This error arises because, when Babel transpiles a JSX tag, it turns it into a function that returns the result of React.createElement(). Because the “return” keyword is essentially a break point — that is, a point at which at the code stops running — it’s not possible to have two “return” statements inside of a component. So, in order to render sibling elements, they must be nested inside of a parent div, like so:

2018年7月12日:开源日报第126期

A good rule of thumb for JSX: when in doubt, render everything inside of a single div.

State

State is perhaps the most confusing React concept, but it’s essential for you to understand it in order to imbue your projects with all of React’s magic. In the simplest of terms, state is a JavaScript object that records and reacts to user events. Every class-based component has its own state object, and whenever a component’s state is altered, the component, along with all of its children, re-renders.

Initial state can only be set in the component’s constructor method, which is called on instantiation. Because our App component is class-based, we will follow that rule:

2018年7月12日:开源日报第126期

This is the only time you should ever set this.state equal to an object. For instance, if a user interacts with the component and you need to update it to reflect their action, you must use a different syntax:

One of the trickiest parts of mastering state is deciding which components in your application should have state. In order to do so, first assess which of your components depend on the data that is going to change over time. The component that has state should be the parent of all of these components, because these children components will have access to the changing data through their props object.

But what, you ask, is a props object?

Props

I mentioned earlier that whenever a component’s state changes, that component and all of its children re-render. Why is it necessary for a component’s children to re-render when the parent component’s state changes? Enter: props.

Props is an object given to a component by its parent, and it contains all of the information relevant to that particular component. If state is like the source of a waterfall, props is the water that flows downwards.

Remember how we said that App is the class-based parent component of SearchBar and PhotoList? App is responsible for both fetching data from our Unsplash API and keeping track of the search term that we will use for that fetch. It then passes that data and any relevant methods down to SearchBar and PhotoList, and eventually to PhotoListItem, via props. The App component looks like this:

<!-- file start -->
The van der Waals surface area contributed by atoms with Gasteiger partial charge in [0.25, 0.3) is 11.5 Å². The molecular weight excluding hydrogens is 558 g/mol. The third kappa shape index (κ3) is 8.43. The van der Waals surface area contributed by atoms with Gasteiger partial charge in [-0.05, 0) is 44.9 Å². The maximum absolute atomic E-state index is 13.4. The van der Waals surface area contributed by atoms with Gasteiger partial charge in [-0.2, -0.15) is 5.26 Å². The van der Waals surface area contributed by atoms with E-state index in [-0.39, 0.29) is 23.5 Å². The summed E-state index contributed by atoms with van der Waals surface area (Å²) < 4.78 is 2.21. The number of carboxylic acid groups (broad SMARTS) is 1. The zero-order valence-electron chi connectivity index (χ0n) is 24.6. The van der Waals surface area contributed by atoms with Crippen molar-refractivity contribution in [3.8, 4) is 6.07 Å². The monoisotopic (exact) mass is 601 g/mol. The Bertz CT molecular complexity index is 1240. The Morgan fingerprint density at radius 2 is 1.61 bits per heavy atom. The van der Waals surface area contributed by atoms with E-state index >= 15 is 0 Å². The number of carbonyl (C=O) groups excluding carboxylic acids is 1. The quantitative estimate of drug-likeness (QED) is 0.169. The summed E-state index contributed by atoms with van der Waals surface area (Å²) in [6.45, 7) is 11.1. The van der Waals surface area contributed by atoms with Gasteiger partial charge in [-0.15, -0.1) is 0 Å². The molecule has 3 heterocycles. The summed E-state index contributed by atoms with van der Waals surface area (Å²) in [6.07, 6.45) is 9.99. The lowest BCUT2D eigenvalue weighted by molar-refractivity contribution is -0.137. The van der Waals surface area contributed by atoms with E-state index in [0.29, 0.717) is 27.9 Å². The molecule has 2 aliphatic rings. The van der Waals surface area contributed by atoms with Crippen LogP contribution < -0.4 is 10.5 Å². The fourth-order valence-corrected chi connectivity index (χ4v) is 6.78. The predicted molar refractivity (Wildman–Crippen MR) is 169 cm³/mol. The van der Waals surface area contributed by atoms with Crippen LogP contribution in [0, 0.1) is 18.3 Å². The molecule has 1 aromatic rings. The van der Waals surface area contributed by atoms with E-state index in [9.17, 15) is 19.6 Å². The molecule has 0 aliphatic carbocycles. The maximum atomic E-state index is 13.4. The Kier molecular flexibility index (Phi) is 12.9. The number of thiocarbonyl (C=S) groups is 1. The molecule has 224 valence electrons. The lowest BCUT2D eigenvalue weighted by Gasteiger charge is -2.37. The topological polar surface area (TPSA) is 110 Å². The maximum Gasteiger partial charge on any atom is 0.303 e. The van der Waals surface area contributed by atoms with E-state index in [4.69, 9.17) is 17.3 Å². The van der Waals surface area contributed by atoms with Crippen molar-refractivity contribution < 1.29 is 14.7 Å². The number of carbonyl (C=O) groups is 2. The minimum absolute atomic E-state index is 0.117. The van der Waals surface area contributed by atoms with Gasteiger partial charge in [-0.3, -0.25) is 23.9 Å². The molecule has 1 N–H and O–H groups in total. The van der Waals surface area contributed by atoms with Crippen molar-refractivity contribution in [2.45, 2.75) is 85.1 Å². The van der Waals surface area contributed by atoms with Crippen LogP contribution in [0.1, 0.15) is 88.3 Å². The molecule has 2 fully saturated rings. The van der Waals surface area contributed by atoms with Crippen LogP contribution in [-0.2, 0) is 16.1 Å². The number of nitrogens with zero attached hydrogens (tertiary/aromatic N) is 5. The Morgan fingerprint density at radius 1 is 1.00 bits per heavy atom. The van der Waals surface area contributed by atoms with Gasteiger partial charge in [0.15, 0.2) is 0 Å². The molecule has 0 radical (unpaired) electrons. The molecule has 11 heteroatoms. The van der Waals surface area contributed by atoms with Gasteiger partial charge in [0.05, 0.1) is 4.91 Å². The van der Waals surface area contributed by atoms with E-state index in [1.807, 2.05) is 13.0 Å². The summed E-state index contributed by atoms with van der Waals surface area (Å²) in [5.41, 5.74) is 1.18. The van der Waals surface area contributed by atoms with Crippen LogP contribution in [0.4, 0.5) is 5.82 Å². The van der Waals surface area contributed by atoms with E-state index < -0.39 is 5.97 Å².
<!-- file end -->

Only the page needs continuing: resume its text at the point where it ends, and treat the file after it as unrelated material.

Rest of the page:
2018年7月12日:开源日报第126期

Let’s break this down. When the App component renders for the first time, its componentDidMount method runs. Because the user hasn’t yet typed anything into the search bar, the “term” key in state is empty. As such, the component fetches photos from the API matching the default term “coding.” It then sets the returned data to the “photos” key inside of its state and re-renders. In the process of re-rendering, it passes a) the changeSearchTermState method and the “term” itself down to SearchBar as props and b) the “photos” array down to PhotoList as props.

Now, let’s take a look at SearchBar:

2018年7月12日:开源日报第126期

We’ve declared the SearchBar component as a const variable, rather than a class, which means it is a purely functional component. This might seem counterintuitive, since SearchBar needs to keep track of user events. But because all of our other components, including App, depend on whatever the user types into SearchBar, we lift its state up to App (with the “term” key inside of App’s state). We can then change the value of “term” inside of App’s state with the changeSearchTermState callback inside of SearchBar’s props. Every time the user types into the input field, App’s changeSearchTermState method fires, re-setting the “term” inside of App’s state, thereby triggering a re-render, and finally, another call to the Unsplash API.

Now, let’s move on to PhotoList. As I mentioned, PhotoList receives the photos array inside of App’s state as props. But what does it do with that data? Let’s take a look:

2018年7月12日:开源日报第126期

The props object of this functional component contains all of the photos retrieved from the Unsplash API that match the user’s search term. It’s now time to iterate over the “photos” key inside of the props object, which points to an array of photos, and create an individual photoListItem out of each element in that array. And we’re even passing that PhotoListItem its own prop — a URL, which came all the way down from App’s state. All that’s left is for PhotoListItem to render its JSX to the DOM. Because each PhotoListItem has a URL inside of its props, we can set that URL as the src attribute of an img tag inside of a div, as such:

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And now, our work is done! Thanks to the power of props, we’re able to see our images on the DOM in all their (unstyled) glory.

2018年7月12日:开源日报第126期

Conclusion

While this guide is far from comprehensive, it is intended to give you an introduction to what I consider to be the four central pillars of React. I’ve added this completed repo to GitHub, so feel free to clone it down and take a closer look. Just remember to get your own API key for Unsplash. I also highly recommend you check out the below resources.

Best of luck!


每天推荐一个 GitHub 优质开源项目和一篇精选英文科技或编程文章原文,欢迎关注开源日报。交流QQ群:202790710;微博:https://weibo.com/openingsource;电报群 https://t.me/OpeningSourceOrg